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Brickyard Weekend Notes and Quotes

The pack runs through turn one at Indianapolis in the Lilly Diabetes 250. [John Wiedemann Photo]

The pack runs through turn one at Indianapolis in the Lilly Diabetes 250. [John Wiedemann Photo]

 

by Paul Gohde

  • After a highly competitive Lilly Diabetes 250 Xfinity race Saturday at the Indianapolis Motor Speedway, NASCAR’s Chief Racing Development Officer Steve O’Donnell met with the media to discuss NASCAR’s thoughts on the changes that brought about the action-filled race. “Overall (we’re) certainly pleased with what we saw on the track. It’s the most leaders we’ve had, most lead changes, closest finish. But…there’s a lot for us to digest, to go back, talk to the teams,” explained O’Donnell regarding the new competition package designed to slow the Xfinity cars and create close racing and passing opportunities, something that has been lacking in stock car racing at IMS. The experimental package included a 7/8-inch restrictor plate and aero duct work in the front bumper designed to move air out of the front wheel wells to create a larger wake behind the car. O’Donnell was asked if this competitive package, that will be up for intensive review, could be adapted to the Cup series… “I think it’s tough to say without a lot of work and a lot more research and R&D. But it’s not a huge difference in terms of the current (Cup) package with this Xfinity package…It’s not a drastic change, but it’s still something that will require a lot of work and efforts through all of the industry to make sure we are able to pull that off.”

 

  • Seven-time NASCAR Cup Series champion Richard Petty, whose family has been involved with NASCAR racing since its inception in 1948, had some tough thoughts about the current state of the sport in a Saturday press conference: “When we first started doing this, it was strictly racing, racing, racing. Over a period of time it’s become more of a show business deal. And NASCAR’s trying to make all the cars run exactly the same speed, so it makes it that much harder to be a racer and be competitive. There has been so much electronics come in with all the computers; you have engineers who are engineering the cars who have never been to the race track.”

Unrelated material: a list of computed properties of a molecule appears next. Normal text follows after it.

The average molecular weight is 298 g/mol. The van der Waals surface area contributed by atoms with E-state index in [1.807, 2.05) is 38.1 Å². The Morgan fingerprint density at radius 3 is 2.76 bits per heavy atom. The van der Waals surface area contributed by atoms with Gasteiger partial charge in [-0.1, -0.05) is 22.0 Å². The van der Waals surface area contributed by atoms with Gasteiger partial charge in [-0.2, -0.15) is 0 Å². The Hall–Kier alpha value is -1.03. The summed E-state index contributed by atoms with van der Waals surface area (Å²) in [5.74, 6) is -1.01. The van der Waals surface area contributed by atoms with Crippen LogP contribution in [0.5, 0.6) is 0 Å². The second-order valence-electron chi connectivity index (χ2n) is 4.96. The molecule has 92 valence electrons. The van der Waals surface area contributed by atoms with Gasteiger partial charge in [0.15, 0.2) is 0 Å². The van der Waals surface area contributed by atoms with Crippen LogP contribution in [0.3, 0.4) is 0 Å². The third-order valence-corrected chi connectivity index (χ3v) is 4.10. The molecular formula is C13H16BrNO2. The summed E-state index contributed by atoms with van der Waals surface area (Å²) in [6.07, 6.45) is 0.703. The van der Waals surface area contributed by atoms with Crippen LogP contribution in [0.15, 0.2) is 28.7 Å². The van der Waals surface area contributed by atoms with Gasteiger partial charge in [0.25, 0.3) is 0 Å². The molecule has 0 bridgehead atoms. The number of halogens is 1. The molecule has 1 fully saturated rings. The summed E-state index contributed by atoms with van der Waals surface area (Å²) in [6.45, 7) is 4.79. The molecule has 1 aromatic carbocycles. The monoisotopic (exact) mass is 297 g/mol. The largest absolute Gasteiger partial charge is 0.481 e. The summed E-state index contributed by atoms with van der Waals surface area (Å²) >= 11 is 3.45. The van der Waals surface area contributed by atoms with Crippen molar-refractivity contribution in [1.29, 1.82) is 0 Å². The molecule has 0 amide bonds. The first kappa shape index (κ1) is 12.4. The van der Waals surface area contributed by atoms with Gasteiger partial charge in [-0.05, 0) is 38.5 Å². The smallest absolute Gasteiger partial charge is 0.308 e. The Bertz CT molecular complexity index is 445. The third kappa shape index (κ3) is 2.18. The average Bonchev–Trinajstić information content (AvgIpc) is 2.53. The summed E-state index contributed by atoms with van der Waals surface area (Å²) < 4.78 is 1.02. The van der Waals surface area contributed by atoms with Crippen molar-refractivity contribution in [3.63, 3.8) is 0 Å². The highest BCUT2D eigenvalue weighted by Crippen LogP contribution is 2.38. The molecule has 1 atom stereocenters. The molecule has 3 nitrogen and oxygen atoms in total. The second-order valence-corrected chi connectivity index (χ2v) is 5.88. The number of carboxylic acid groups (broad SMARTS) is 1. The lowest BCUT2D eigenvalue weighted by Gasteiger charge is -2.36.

• Each year at the Brickyard 400 there are rumors of NASCAR drivers wanting to try the Indy 500 the next May. The days of Bobby Allison, Cale Yarbrough, Tony Stewart and Bobby Johns racing here in May might be past, but the name of Kyle Busch seems to surface each year when the Indy 500/NASCAR discussion heats up. “I had it done (a ride in the 500) last year, sold it and everything, and I had a boss that said ‘No.’ I’ve got two bosses. One’s a male; one’s a female,” explained Busch, whose brother Kurt finished sixth in the May race in 2014. “I thought I had a great opportunity to do it. I’m kind of glad it didn’t come together because (Fernando) Alonso kind of stole the headlines the last time (2017) it was done. There may be more in the future of guys coming over to run that race. I may have to split the limelight with somebody else that wants to do the ace. It would be fun. It would be a unique opportunity. The thing that scares my boss (Joe Gibbs) is I’ve never driven these cars.” Then again, neither had Allison, Yarborough, or his brother Kurt.